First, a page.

By KATIE PESZNECKER
July 13, 2006
She was strolling through a campground just off the Dalton Highway, along the Arctic Circle, waiting for her four traveling companions to wake up.
A long day in the car ahead, she decided to stretch her legs.
Then she saw the wolf.
Its eyes fixed on her. The animal was mostly gray and bigger than a husky, Wanamaker said Wednesday, now safely home in Anchorage after Friday's attack. And it had long, long legs.
"And I don't remember if it was moving toward me or if it was stopped when I first saw it," she said. "But I just freaked and I bolted and ran toward the (campground) outhouses. That's what was in my head - run faster, get inside. I kept running - just thinking, don't fall. If you fall, you're done."
But wolves run faster than elementary schoolteachers.
"I felt it sink its teeth into the back of my right leg and release," recalled Wanamaker, who teaches deaf and hearing-impaired children.
"I kind of stumbled and kept running and he sunk his teeth into the back of my other leg. I screamed. I was screaming for help. I knew people were there. I wasn't sure if they could hear me, but I screamed."
And as she screamed, she made it to the outhouse.
Wanamaker took deep breaths, calmed herself and pulled at her pant legs: Four red teeth marks had cut the skin behind her left knee, one decidedly deeper than the others. A gash had torn across her inner right thigh. Two puncture wounds dotted the back of that leg, with a third behind the knee.
Luckily, there wasn't a lot of blood, Wanamaker said. She waited, then cracked the door and peered out. No wolf in sight.
She sprinted as hard as she could to the next outhouse down - one closer, she recalled, to a couple camping nearby.
Safely inside, she rested. She peeked out. The wolf was back. Waiting. Standing across the parking lot. Just watching her.
She shut the door again and waited longer.
Next time she looked out, the wolf was gone. She screamed to the campers nearby and they finally heard her.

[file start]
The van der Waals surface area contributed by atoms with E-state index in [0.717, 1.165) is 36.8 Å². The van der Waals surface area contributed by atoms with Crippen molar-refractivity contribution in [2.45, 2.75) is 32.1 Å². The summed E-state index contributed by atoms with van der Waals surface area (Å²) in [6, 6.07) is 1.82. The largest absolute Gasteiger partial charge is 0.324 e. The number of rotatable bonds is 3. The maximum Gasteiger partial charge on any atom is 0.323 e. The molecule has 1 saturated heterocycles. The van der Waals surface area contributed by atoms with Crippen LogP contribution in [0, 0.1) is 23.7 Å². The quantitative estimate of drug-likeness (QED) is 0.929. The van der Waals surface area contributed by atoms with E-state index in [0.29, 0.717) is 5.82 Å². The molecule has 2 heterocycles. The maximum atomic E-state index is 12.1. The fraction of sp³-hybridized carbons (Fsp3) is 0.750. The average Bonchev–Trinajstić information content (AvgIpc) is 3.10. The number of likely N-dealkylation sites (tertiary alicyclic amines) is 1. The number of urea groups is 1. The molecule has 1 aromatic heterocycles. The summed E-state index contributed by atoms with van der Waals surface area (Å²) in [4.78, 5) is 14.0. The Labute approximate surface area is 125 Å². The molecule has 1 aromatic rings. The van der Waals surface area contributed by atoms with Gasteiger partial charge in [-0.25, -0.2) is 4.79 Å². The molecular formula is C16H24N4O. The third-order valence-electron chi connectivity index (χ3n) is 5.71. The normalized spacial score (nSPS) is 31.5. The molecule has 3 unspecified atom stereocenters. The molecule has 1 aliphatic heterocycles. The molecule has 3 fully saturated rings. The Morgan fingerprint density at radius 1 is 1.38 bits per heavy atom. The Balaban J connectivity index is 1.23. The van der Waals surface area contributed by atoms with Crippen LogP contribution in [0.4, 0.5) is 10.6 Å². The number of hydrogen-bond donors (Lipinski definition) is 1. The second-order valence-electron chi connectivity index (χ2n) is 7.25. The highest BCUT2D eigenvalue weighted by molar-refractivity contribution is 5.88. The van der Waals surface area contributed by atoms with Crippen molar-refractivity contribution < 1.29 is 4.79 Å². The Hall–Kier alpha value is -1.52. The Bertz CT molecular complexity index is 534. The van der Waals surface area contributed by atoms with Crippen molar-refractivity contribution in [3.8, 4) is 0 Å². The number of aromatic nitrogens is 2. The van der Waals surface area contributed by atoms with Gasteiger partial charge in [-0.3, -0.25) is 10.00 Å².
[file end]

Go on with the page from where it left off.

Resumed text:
"I told them I'd been bit by a wolf and asked, would they drive me to my friends," Wanamaker said. "The poor couple was kind of shocked. They're like, 'Are you serious?' "
The wolf attack was the final disaster in a summer road trip sprinkled with freak accidents: A tire on the group's Jeep went flat and shredded en route to Prudhoe Bay. Heading south again, a truck kicked up a rock that shattered one of the Jeep's windows. "It was epic, really," Wanamaker said. "A crazy adventure."
She can look at it that way now. She's back home and midway through a battery of rabies shots but otherwise OK.
Wanamaker learned after the attack that running from the wolf was probably the worst thing to do. A researcher with the Department of Fish and Game told her it's better to "stand him down, throw rocks" then run, she said.
"You hear so much about what to do when you see moose and bears, but you don't hear a lot about wolves even being seen," Wanamaker said. "And now I know what to do if I see a wolf again. I definitely want to even be more cautious. And I love the outdoors. This isn't going to keep me away from that."
Doctors in Fairbanks closed the gash on her inner thigh with stitches. She was given a rabies vaccine, and immunoglobulin was injected into her wounds. That part hurt, Wanamaker said.
She has a few rabies shots still to go, but they don't hurt badly, she said. Her wounds are still sore. Bruises have formed around them. But they're healing, she said.
Wednesday night, the pants Wanamaker wore during the attack sloshed around in her washing machine. They were covered with blood, she said. They're also full of wolf-teeth holes.
Will she keep them?
"I haven't decided if it's too traumatic or if it's cool."
Distributed by Scripps-McClatchy Western Service, http://www.shns.com
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